Service honors freedom
For many, Memorial Day means burgers sizzling on the grill, boats tearing across the water, a traditional celebration of summer’s start with good company. But for those gathered Monday at Veterans Park in Washington, the occasion was much more solemn.
Flags waved at half-mast during the annual Memorial Day ceremony in which those who have fallen in the name of American freedom were honored. Present were active duty, reserved, and retired military from all branches of the U.S. Armed Forces, friends, families, and those who abide by the Golden Rule of patriotism: Never forget.
Rev. Linwood Lewis, Disabled American Veterans Auxiliary, Unit 48 commander Melba Sayer and past state DAVA commander Shirley McIntire drove home the message of sacrifice through word and song, while guest speaker Frank Huffman expanded it to include not only those who’ve died in uniform, but those who’ve sacrificed their lives to attain freedom.
Huffman, Disabled American Veterans state chaplain and host chaplain for the American Legion, spoke of freedom fighters through the ages, from Biblical times, to members of the Continental Congress framing the Declaration of Independence, to the many Quakers killed for escorting slaves through the Underground Railroad. He mentioned Nathan Hale, Mahatma Gandhi, Nelson Mandela and Martin Luther King Jr. as among the number who’ve sacrificed their lives for others.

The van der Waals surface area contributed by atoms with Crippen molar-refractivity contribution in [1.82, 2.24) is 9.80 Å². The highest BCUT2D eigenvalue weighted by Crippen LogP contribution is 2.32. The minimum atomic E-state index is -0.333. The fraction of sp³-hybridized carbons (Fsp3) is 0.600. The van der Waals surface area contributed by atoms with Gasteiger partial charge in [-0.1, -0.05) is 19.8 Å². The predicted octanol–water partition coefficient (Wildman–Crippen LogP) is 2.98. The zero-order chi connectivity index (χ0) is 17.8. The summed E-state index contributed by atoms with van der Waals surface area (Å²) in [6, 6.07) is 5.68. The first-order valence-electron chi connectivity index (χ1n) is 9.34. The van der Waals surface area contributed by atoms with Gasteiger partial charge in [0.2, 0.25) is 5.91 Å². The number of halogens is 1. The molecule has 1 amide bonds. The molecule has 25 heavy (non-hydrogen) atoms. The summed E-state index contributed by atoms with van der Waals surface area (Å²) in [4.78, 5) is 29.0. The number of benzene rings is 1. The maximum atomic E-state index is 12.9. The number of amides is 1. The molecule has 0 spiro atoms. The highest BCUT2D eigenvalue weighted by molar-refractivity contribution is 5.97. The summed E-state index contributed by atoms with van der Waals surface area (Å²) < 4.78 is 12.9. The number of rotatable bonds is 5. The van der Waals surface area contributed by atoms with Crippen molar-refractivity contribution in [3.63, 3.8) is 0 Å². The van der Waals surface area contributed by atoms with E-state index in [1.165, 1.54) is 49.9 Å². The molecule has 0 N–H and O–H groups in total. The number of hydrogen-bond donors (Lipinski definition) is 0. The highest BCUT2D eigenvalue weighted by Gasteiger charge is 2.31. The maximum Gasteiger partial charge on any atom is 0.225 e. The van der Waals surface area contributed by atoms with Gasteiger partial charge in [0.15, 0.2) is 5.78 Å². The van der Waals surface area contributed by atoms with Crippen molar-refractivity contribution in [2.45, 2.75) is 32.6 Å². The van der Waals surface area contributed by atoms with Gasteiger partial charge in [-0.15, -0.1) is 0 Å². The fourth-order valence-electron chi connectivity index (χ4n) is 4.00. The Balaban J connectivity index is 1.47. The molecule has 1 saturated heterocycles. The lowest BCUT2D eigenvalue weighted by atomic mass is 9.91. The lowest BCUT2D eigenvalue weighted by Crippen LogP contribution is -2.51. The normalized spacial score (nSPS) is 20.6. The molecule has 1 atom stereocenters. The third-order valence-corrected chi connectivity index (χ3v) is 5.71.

“Freedom is the world’s most sought after quality,” said Huffman.
Local barbershop quartet, Men ‘n a Chord, put freedom to melody with “The Star Spangled Banner,” “America The Beautiful” and “God Bless America,” while the armed services were recognized as personnel, past and present, stood as each branch’s official song was played.
Most in attendance wore red, white and blue. Umbrellas warding off bright sun, along with caps designating service and veteran status, dotted the full stands. The ceremony was patriotic and festive, yet as Rosco and Martha Howard, DAV and DAVA Unit 48 members, laid a wreath in honor of lost servicemen and when a lone trumpet played the mournful notes of Taps, the focus was remembrance.
Army Vietnam veteran Leland McIntire remembered his son, a disabled Navy veteran who passed away two years ago. Beaufort County Emergency Management coordinator John Pack, an Army Vietnam veteran, remembered his son, his father and many others with whom he served.
The ceremony closed with the raising of the flag to full mast and the echo of Huffman’s words of all that it symbolizes: “As long as it flies, we are a free people in a free country.”